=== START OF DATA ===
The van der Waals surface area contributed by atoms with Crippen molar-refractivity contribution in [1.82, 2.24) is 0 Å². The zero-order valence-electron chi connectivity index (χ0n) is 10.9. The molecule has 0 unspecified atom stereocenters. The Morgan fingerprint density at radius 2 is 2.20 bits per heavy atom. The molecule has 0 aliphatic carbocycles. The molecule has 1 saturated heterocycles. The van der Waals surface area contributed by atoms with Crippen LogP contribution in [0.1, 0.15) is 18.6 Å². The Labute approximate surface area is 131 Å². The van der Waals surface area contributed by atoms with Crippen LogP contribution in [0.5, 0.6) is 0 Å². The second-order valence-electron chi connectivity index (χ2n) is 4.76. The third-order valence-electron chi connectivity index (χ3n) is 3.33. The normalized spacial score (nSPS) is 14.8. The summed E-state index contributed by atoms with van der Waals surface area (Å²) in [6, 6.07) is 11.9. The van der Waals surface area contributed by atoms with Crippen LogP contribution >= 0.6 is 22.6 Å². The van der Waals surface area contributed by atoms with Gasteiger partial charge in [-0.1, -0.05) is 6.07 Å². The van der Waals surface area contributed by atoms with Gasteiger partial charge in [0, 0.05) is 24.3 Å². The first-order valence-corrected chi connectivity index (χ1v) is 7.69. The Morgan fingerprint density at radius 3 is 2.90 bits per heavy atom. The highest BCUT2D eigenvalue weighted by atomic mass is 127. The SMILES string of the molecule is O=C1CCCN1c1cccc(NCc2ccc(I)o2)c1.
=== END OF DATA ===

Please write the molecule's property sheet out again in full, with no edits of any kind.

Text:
The van der Waals surface area contributed by atoms with Crippen molar-refractivity contribution in [1.82, 2.24) is 0 Å². The zero-order valence-electron chi connectivity index (χ0n) is 10.9. The molecule has 0 unspecified atom stereocenters. The Morgan fingerprint density at radius 2 is 2.20 bits per heavy atom. The molecule has 0 aliphatic carbocycles. The molecule has 1 saturated heterocycles. The van der Waals surface area contributed by atoms with Crippen LogP contribution in [0.1, 0.15) is 18.6 Å². The Labute approximate surface area is 131 Å². The van der Waals surface area contributed by atoms with Crippen LogP contribution in [0.5, 0.6) is 0 Å². The second-order valence-electron chi connectivity index (χ2n) is 4.76. The third-order valence-electron chi connectivity index (χ3n) is 3.33. The normalized spacial score (nSPS) is 14.8. The summed E-state index contributed by atoms with van der Waals surface area (Å²) in [6, 6.07) is 11.9. The van der Waals surface area contributed by atoms with Crippen LogP contribution >= 0.6 is 22.6 Å². The van der Waals surface area contributed by atoms with Gasteiger partial charge in [-0.1, -0.05) is 6.07 Å². The van der Waals surface area contributed by atoms with Gasteiger partial charge in [0, 0.05) is 24.3 Å². The first-order valence-corrected chi connectivity index (χ1v) is 7.69. The Morgan fingerprint density at radius 3 is 2.90 bits per heavy atom. The highest BCUT2D eigenvalue weighted by atomic mass is 127. The SMILES string of the molecule is O=C1CCCN1c1cccc(NCc2ccc(I)o2)c1.